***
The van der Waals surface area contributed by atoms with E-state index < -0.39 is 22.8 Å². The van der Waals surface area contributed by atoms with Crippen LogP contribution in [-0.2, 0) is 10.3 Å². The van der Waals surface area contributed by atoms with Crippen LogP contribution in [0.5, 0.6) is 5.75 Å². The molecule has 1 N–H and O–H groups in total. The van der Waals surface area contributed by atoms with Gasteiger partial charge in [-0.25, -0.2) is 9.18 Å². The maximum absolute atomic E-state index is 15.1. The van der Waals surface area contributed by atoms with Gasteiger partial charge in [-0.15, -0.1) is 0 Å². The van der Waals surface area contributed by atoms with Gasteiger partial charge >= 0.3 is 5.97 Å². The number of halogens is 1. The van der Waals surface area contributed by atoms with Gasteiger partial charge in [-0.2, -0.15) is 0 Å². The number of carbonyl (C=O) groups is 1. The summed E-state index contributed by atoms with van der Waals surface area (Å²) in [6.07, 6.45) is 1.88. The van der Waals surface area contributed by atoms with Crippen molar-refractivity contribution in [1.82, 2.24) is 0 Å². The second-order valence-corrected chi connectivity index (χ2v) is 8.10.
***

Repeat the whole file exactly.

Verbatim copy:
The van der Waals surface area contributed by atoms with E-state index < -0.39 is 22.8 Å². The van der Waals surface area contributed by atoms with Crippen LogP contribution in [-0.2, 0) is 10.3 Å². The van der Waals surface area contributed by atoms with Crippen LogP contribution in [0.5, 0.6) is 5.75 Å². The molecule has 1 N–H and O–H groups in total. The van der Waals surface area contributed by atoms with Gasteiger partial charge in [-0.25, -0.2) is 9.18 Å². The maximum absolute atomic E-state index is 15.1. The van der Waals surface area contributed by atoms with Gasteiger partial charge in [-0.15, -0.1) is 0 Å². The van der Waals surface area contributed by atoms with Gasteiger partial charge >= 0.3 is 5.97 Å². The number of halogens is 1. The van der Waals surface area contributed by atoms with Gasteiger partial charge in [-0.2, -0.15) is 0 Å². The number of carbonyl (C=O) groups is 1. The summed E-state index contributed by atoms with van der Waals surface area (Å²) in [6.07, 6.45) is 1.88. The van der Waals surface area contributed by atoms with Crippen molar-refractivity contribution in [1.82, 2.24) is 0 Å². The second-order valence-corrected chi connectivity index (χ2v) is 8.10.